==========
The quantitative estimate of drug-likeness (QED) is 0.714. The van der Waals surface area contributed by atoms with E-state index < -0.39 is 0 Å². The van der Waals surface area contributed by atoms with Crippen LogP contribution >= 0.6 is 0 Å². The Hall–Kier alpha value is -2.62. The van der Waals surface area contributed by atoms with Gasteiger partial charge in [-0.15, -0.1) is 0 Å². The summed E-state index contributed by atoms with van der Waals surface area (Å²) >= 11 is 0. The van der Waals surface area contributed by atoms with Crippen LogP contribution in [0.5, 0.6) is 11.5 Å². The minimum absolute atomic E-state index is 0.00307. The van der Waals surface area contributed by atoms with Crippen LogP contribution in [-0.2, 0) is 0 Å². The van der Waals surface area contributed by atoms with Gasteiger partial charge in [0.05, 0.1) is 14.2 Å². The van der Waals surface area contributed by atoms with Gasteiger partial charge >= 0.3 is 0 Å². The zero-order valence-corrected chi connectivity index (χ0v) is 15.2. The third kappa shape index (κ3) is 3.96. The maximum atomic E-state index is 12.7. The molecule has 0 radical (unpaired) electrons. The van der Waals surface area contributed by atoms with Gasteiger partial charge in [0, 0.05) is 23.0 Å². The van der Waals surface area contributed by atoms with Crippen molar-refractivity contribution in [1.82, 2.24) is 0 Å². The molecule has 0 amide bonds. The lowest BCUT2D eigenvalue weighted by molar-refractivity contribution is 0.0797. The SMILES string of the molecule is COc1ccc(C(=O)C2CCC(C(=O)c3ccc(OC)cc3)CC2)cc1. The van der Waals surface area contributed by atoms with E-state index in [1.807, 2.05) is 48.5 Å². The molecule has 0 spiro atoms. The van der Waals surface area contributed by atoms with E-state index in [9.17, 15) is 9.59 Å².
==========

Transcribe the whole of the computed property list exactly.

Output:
The quantitative estimate of drug-likeness (QED) is 0.714. The van der Waals surface area contributed by atoms with E-state index < -0.39 is 0 Å². The van der Waals surface area contributed by atoms with Crippen LogP contribution >= 0.6 is 0 Å². The Hall–Kier alpha value is -2.62. The van der Waals surface area contributed by atoms with Gasteiger partial charge in [-0.15, -0.1) is 0 Å². The summed E-state index contributed by atoms with van der Waals surface area (Å²) >= 11 is 0. The van der Waals surface area contributed by atoms with Crippen LogP contribution in [0.5, 0.6) is 11.5 Å². The minimum absolute atomic E-state index is 0.00307. The van der Waals surface area contributed by atoms with Crippen LogP contribution in [-0.2, 0) is 0 Å². The van der Waals surface area contributed by atoms with Gasteiger partial charge in [0.05, 0.1) is 14.2 Å². The van der Waals surface area contributed by atoms with Gasteiger partial charge >= 0.3 is 0 Å². The zero-order valence-corrected chi connectivity index (χ0v) is 15.2. The third kappa shape index (κ3) is 3.96. The maximum atomic E-state index is 12.7. The molecule has 0 radical (unpaired) electrons. The van der Waals surface area contributed by atoms with Gasteiger partial charge in [0, 0.05) is 23.0 Å². The van der Waals surface area contributed by atoms with Crippen molar-refractivity contribution in [1.82, 2.24) is 0 Å². The molecule has 0 amide bonds. The lowest BCUT2D eigenvalue weighted by molar-refractivity contribution is 0.0797. The SMILES string of the molecule is COc1ccc(C(=O)C2CCC(C(=O)c3ccc(OC)cc3)CC2)cc1. The van der Waals surface area contributed by atoms with E-state index in [1.807, 2.05) is 48.5 Å². The molecule has 0 spiro atoms. The van der Waals surface area contributed by atoms with E-state index in [9.17, 15) is 9.59 Å².